Word from the President
A major milestone for European nuclear research
On March 19, the first stone of the new Jules Horowitz
research reactor was laid by French Industry Minister François
Loos in Cadarache, France.
The Jules Horowitz reactor (JHR) is designed
to be a highly versatile 100 MW thermal materials testing reactor.
Operation is planned to start up in 2014, at which time it will
progressively replace the Osiris reactor as well as a number of
other aging European research reactors.
In his speech during the stone laying ceremony,
Philippe Pradel, Director General of the CEA’s Nuclear Energy
Division stated that:
"The JHR will offer for a large part
of this century a high performance experimental capacity for studying
materials and fuel behaviour under irradiation, including:
This will meet public and industrial needs for generation
II, III, IV, with regards to the different reactor technologies
(PWR, BWR, HTR, GFR, SFR …):
Operation and lifetime management for existing reactors
Optimisation of generation III reactors
Fuel behaviour in incidental conditions
Innovative materiasl and fuel for generation IV reactors
As an important secondary objective, JHR will contribute
to radio-isotope production for medical applications by producing
25% of Europe’s needs. This is a major public health stake."
The construction costs (estimated at 500 M€)
will be met by a consortium of CEA (50%), Electricité de
France (20%), EU research institutes (20%) and Areva (10%). Today,
the participating research institutes are SCK-CEN in Belgium,
NRI in the Czech Republic, CIEMAT in Spain and VTT in Finland.
By the time this report goes to press, the EC is expected to have
joined the consortium too.
During the ceremony, I was asked to give a short
speech on behalf of the signatories and here it is:
After the famous 'Atoms for Peace'
address that was given by President Eisenhower in 1953, many countries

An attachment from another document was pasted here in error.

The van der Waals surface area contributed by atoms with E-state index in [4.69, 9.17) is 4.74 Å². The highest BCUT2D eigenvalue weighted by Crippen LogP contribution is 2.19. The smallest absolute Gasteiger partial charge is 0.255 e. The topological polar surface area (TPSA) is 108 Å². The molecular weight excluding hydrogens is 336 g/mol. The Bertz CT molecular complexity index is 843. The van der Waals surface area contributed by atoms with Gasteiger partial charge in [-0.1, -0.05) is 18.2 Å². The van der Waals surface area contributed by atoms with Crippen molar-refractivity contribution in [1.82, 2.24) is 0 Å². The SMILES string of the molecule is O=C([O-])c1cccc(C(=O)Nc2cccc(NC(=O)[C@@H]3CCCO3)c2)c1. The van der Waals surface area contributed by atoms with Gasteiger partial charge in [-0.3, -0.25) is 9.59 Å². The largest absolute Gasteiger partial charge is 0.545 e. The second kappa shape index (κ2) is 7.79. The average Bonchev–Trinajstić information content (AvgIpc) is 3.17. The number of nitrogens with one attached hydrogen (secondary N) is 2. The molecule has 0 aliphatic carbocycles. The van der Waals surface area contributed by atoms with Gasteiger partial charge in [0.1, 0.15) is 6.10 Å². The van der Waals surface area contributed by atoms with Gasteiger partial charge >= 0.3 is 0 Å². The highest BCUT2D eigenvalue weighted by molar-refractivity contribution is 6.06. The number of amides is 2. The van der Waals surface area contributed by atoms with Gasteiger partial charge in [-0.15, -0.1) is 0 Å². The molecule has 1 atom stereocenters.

began pursuing the development of the peaceful applications of
nuclear energy by building or acquiring research reactors. Consequently,
most high-flux reactors now in operation in Europe are more than
45 years and are scheduled to be shutdown during the next decade.
This will leave Europe with a shortage of research reactors and
without even the essential tools required to carry out nuclear
physics research and to develop reactor technology - including
fuel and structural materials testing etc...
The applications of fission research
reactors are not limited to just generating nuclear fission power.
R&D on structural materials that can withstand the extreme
conditions inside fusion reactors such as ITER, innovative nuclear
fuel development and radioisotope production for medical and industrial
use all require irradiation sources that are provided by research
reactors - optimised to suit specific applications. Does Europe
want to continue play a leading role in nuclear research and development
as well as on the industrial scene? If the answer is yes, then
we need to develop new state-of-the-art research reactors.
Whatever the long-term role of nuclear
energy in the world energy mix is, nuclear power and its bi-products
will continue to be vitally important for generations to come.
The non-power applications of nuclear energy will most probably
remain techniques of choice in specific niche areas such as medical